Your vet

Your veterinarian is another good resource. He sees dog lovers all day and may have an ideal placement in mind for your dog. While they see new puppies daily they also see people who have lost their pet. They are often keeping an eye open for a client’s next dog.

Your groomer

If you’ve been using the same groomer it’s likely that they’ve been seeing him since puppyhood. Your groomer has a long list of clients who care deeply about their pets needs. Just like the veterinarian their clients are lifelong which means they see people who lose their pet and may be interested in finding another match for their home.

While animal people can rarely agree on much I think that there is one thing that they can agree on…. animal professionals have the best interest of the animal at heart.

If you come to a place where you need to rehome your dog don’t forget to contact the animal professionals that have watched your pet grow up too!

If you must place the task of rehoming in someone else’s hands and a animal care professional you work closely with is unable to help then consider the following factors when deciding how to surrender your dog.

Choosing where to surrender. Not all shelters and rescues are created equal.

Some animal shelters and rescues have more resources for medical treatment than others. Yet there are some that specialize in behavior modification. Keep in mind what your pet’s specific needs are when you’re deciding.

Many animal shelters and rescues have a surrender fee. This can range from a small donation to $200. While it may seem like a no-brainer to pick a place that doesn’t have a surrender fee keep in mind that the surrender fee often correlates with the live release rate, not always but most of the time. Surrender fees pay for the care of your pet will receive while with the shelter, although it rarely pays for all of it.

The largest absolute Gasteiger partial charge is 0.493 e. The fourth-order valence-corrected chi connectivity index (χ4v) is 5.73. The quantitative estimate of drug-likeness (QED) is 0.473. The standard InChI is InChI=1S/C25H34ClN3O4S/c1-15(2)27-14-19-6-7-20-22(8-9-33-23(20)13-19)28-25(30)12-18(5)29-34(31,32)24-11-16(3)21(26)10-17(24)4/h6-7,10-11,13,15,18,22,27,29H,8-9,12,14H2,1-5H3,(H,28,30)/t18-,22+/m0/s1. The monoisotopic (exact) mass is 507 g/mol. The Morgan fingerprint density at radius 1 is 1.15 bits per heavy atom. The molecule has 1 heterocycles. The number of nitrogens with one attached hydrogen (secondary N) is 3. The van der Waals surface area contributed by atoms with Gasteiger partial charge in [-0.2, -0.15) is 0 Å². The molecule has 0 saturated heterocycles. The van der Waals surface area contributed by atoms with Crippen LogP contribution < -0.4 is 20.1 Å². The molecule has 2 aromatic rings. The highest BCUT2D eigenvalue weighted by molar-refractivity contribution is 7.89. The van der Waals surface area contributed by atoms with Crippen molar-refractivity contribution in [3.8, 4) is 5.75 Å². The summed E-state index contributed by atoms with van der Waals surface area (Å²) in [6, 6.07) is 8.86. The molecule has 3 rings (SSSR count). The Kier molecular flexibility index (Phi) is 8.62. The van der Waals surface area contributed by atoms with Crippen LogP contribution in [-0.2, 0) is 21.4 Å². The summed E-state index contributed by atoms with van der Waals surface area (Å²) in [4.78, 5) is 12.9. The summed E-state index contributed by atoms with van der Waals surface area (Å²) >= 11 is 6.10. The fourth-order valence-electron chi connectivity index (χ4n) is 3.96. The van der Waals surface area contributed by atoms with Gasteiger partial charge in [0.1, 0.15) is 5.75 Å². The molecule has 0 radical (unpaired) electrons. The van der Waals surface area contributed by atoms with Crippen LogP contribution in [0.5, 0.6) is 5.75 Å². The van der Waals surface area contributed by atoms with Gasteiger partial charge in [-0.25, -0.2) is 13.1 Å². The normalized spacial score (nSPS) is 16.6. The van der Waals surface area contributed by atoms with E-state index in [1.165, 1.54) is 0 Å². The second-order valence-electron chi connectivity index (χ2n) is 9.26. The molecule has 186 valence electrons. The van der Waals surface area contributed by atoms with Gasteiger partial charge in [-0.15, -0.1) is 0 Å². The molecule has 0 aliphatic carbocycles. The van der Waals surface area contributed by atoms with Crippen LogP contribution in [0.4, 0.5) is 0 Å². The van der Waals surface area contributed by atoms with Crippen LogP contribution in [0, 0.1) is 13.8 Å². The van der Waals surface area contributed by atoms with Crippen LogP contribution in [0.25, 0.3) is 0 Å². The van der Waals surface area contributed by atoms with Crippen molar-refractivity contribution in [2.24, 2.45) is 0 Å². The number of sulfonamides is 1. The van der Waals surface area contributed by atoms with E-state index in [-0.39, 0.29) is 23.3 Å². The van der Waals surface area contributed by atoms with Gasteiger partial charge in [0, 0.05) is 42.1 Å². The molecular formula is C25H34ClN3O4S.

There are also breed-specific rescues. If you have a breed that is considered difficult or is it unusual breed then you might consider a breed rescue. For example and Malinois rescue May interview people more in-depth to make sure that they understand a high drive dog.

Be one hundred percent honest when you surrender your dog and ask that they be honest with you as well. Sometimes owners won’t want to disclose information such as a dog not being fully house trained. It’s important that you disclose this information so that the shelter or rescue can share it with the adopters. Some families are perfectly willing to work on house training while for others it will be a deal-breaker. Provide that information so they can make their own choice. This will make it less likely that your dog is returned to the shelter or rescue. The more information that the shelter or rescue has the better understanding they will have of what kind of home your dog needs.

Why I wrote this

I decided to write this one day while volunteering at the animal shelter.

While dog walking one day I saw a man at the counter that I recognized, but I couldn’t quite place where I knew him from. I continued about my business until I was walking through the kennels and I saw a Cane Corso.

As soon as I saw this dog I knew where I knew the man from.

This dog had been a student of mine. His owner had signed him up for a six week training course almost 8 months earlier. He stopped attending classes after the third week and I never heard from him again.

I walked over and greeted the dog, he was so scared. I went into the kennel with him and ask him to do some of the obedience that I had remembered he had learned. He performed sit, down, focus and even a leave it without hesitation.

When I went and asked the kennel staff why the dog was there they explain that the owner was moving out of state. I couldn’t help but wonder to myself don’t my students know that I’m here to help them? Did he not know that I would have assisted him in finding placement for his dog? Why wouldn’t he reached out to the professionals in his life like his dog’s veterinarian or trainer?

Here are some photos of shelter dogs..

My dog Charlie helping a shelter pitbull

It’s all good in the neighborhood

mastiff